The Senate on Tuesday confirmed Alejandro Mayorkas to lead the Department of Homeland Security (DHS) in a 56-43 vote, against a poignant opposition from Senate Minority Leader Mitch McConnell asking Republicans to vote against the confirmation.
Mayorkas is the first Latino and first immigrant at the helm in a department responsible for enforcing US immigration laws. He was born in Havana, Cuba, in 1959, to a Cuban Jewish man of Sephardic background and a Romanian Jewish woman whose family fled to Cuba in the 1940s. After the Fidel Castro revolution, his parents fled Cuba Alejandro and his sister to the United States in 1960. They first lived in Miami, Florida, and later moved to Beverly Hills where he grew up.
Mayorkas told the Jerusalem Post in 2016 that he always had a strong sense of his “identity as a refugee from Cuba; a very strong identity as a Cuban-American… as well as a member of the Hispanic community in the US, and a strong Jewish identity.”
He first visited Israel in 1977 and returned many times in his capacity at the Department of Homeland Security, catching up with relatives he had not seen in some time. He told the Post that loves Israeli food and the atmosphere in the Mahaneh Yehuda open market in Jerusalem. He said: “It is special to see family… it is also very special to enhance and strengthen the relations between our two countries, to forge a partnership with Israel.”
Six Republican Senators voted with Democrats to break the GOP filibuster against the nomination, which was urged by McConnell over a 2015 Homeland Security inspector general report that criticized Mayorkas’ conduct.
The inspector general report criticized Mayorkas’ oversight of the EB-5 investor visa program, which offered lawful permanent resident status (green cards) to foreign investors who invested $500,000 in businesses that created jobs in the US. The program’s popularity greatly increased during Mayorkas’s tenure, and the report focused on allegations that politically connected businesses were given special treatment under the program. The report cited specifically the Sahara casino and hotel in Las Vegas that was connected to then-Senate Majority Leader Harry Reid; and an electric car company connected to Terry McAuliffe and Anthony Rodham (Hillary Clinton’s younger brother).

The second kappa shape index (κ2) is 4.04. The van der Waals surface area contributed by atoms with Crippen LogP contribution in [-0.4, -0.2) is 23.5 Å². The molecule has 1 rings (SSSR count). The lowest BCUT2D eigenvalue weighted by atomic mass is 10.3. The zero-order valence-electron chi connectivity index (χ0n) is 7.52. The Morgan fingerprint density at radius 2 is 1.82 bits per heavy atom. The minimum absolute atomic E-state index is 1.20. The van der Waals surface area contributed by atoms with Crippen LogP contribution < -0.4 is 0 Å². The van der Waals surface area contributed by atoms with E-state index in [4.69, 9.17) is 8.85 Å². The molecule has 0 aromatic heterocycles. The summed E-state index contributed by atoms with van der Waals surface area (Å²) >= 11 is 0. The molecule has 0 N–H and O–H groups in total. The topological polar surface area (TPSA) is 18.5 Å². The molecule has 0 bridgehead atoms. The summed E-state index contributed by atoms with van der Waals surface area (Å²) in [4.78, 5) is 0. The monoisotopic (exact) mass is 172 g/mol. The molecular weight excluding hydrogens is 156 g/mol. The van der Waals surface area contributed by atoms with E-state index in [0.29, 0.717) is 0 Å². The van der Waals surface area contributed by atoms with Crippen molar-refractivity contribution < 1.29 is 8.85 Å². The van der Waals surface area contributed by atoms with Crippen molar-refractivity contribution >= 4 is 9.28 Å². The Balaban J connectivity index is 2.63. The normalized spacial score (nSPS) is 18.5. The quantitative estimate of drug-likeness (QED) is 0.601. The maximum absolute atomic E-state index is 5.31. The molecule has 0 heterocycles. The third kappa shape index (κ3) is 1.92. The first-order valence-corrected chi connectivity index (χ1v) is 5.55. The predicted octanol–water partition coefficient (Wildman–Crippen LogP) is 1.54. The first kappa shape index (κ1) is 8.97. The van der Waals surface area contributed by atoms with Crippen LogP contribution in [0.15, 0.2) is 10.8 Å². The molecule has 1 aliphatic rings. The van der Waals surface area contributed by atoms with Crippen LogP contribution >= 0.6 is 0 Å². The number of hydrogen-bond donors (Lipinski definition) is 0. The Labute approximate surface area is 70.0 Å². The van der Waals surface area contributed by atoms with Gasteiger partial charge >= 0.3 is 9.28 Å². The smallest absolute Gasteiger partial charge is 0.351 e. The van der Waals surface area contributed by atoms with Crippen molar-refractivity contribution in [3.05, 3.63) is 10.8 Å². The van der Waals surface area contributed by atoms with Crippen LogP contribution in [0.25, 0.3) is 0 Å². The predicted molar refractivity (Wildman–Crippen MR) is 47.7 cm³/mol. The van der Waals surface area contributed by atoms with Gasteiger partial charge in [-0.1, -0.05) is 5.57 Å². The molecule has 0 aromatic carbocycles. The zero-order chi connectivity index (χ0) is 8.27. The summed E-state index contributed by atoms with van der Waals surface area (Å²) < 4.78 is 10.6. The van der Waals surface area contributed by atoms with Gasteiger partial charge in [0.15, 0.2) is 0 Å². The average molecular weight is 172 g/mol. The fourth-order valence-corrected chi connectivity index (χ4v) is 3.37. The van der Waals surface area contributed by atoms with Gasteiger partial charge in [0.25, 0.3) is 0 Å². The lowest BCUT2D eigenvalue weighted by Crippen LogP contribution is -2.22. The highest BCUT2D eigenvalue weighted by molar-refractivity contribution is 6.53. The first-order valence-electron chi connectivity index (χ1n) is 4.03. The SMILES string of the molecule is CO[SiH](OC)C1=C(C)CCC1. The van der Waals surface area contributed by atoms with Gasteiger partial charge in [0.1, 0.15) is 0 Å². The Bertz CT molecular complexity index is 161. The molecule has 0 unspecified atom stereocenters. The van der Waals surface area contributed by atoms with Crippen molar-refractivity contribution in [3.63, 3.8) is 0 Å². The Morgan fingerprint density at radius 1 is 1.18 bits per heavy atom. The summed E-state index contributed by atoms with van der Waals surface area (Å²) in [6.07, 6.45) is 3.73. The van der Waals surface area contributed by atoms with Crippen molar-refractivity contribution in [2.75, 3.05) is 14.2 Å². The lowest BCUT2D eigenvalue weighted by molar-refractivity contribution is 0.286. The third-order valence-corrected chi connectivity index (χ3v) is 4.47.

The report concluded that “The juxtaposition of Mr. Mayorkas’ communication with external stakeholders on specific matters outside the normal procedures, coupled with favorable action that deviated from the regulatory scheme designed to ensure fairness and evenhandedness in adjudicating benefits, created an appearance of favoritism and special access.”
When President-elect Joe Biden announced on November 23, 2020, his plan to nominate Mayorkas as Secretary of Homeland Security, Mayorkas received the support of the Fraternal Order of Police and the endorsements of former secretaries Tom Ridge and Michael Chertoff (both of whom had served under President GW Bush) and Janet Napolitano and Jeh Johnson (Barack Obama). All four said Biden “could not have found a more qualified person.”
But on January 19, Senator Josh Hawley (R-Missouri) moved to block Mayorkas’ swift confirmation, explaining that Mayorkas “has not adequately explained how he will enforce federal law and secure the southern border given Biden’s promise to roll back major enforcement and security measures.”
He led the DHS’s negotiations with Israel and China on cybersecurity. As Deputy Secretary of Homeland Security, Mayorkas was involved in the Department’s counterterrorism and anti-cybercrime efforts, as well as its public-private partnerships, and the fight against anti-Semitism. He was honored by the Board of Directors of the Jewish Federations “for work combating anti-Semitism as part of his homeland security responsibilities.”
He led the DHS’s negotiations with Israel and China on cybersecurity. During his tenure, DHS greatly expanded its Cyber Crimes Center in Fairfax, Virginia, to combat cybercrimes ranging from child exploitation to computer hacking and intellectual property theft.